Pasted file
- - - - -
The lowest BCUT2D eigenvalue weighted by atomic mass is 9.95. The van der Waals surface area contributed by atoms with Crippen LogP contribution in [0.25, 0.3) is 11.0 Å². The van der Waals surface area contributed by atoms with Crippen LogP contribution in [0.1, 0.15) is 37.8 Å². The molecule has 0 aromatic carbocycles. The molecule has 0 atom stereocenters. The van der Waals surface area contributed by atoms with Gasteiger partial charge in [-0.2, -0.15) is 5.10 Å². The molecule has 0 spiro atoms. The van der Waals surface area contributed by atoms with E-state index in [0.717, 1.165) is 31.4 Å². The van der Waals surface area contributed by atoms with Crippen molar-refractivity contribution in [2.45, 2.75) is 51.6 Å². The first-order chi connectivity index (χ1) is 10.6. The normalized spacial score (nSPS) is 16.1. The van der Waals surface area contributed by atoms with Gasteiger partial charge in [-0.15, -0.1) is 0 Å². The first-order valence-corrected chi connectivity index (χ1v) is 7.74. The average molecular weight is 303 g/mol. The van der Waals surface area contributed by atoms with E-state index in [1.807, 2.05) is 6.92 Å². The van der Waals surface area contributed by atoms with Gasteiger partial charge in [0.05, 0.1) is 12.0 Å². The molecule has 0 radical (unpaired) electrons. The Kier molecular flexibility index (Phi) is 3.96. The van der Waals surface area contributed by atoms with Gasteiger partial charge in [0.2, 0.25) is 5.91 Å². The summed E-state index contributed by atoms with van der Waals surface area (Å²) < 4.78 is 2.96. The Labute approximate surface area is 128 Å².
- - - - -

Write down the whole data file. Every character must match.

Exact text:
The lowest BCUT2D eigenvalue weighted by atomic mass is 9.95. The van der Waals surface area contributed by atoms with Crippen LogP contribution in [0.25, 0.3) is 11.0 Å². The van der Waals surface area contributed by atoms with Crippen LogP contribution in [0.1, 0.15) is 37.8 Å². The molecule has 0 aromatic carbocycles. The molecule has 0 atom stereocenters. The van der Waals surface area contributed by atoms with Gasteiger partial charge in [-0.2, -0.15) is 5.10 Å². The molecule has 0 spiro atoms. The van der Waals surface area contributed by atoms with E-state index in [0.717, 1.165) is 31.4 Å². The van der Waals surface area contributed by atoms with Crippen molar-refractivity contribution in [2.45, 2.75) is 51.6 Å². The first-order chi connectivity index (χ1) is 10.6. The normalized spacial score (nSPS) is 16.1. The van der Waals surface area contributed by atoms with Gasteiger partial charge in [-0.15, -0.1) is 0 Å². The first-order valence-corrected chi connectivity index (χ1v) is 7.74. The average molecular weight is 303 g/mol. The van der Waals surface area contributed by atoms with E-state index in [1.807, 2.05) is 6.92 Å². The van der Waals surface area contributed by atoms with Gasteiger partial charge in [0.05, 0.1) is 12.0 Å². The molecule has 0 radical (unpaired) electrons. The Kier molecular flexibility index (Phi) is 3.96. The van der Waals surface area contributed by atoms with Gasteiger partial charge in [0.2, 0.25) is 5.91 Å². The summed E-state index contributed by atoms with van der Waals surface area (Å²) < 4.78 is 2.96. The Labute approximate surface area is 128 Å².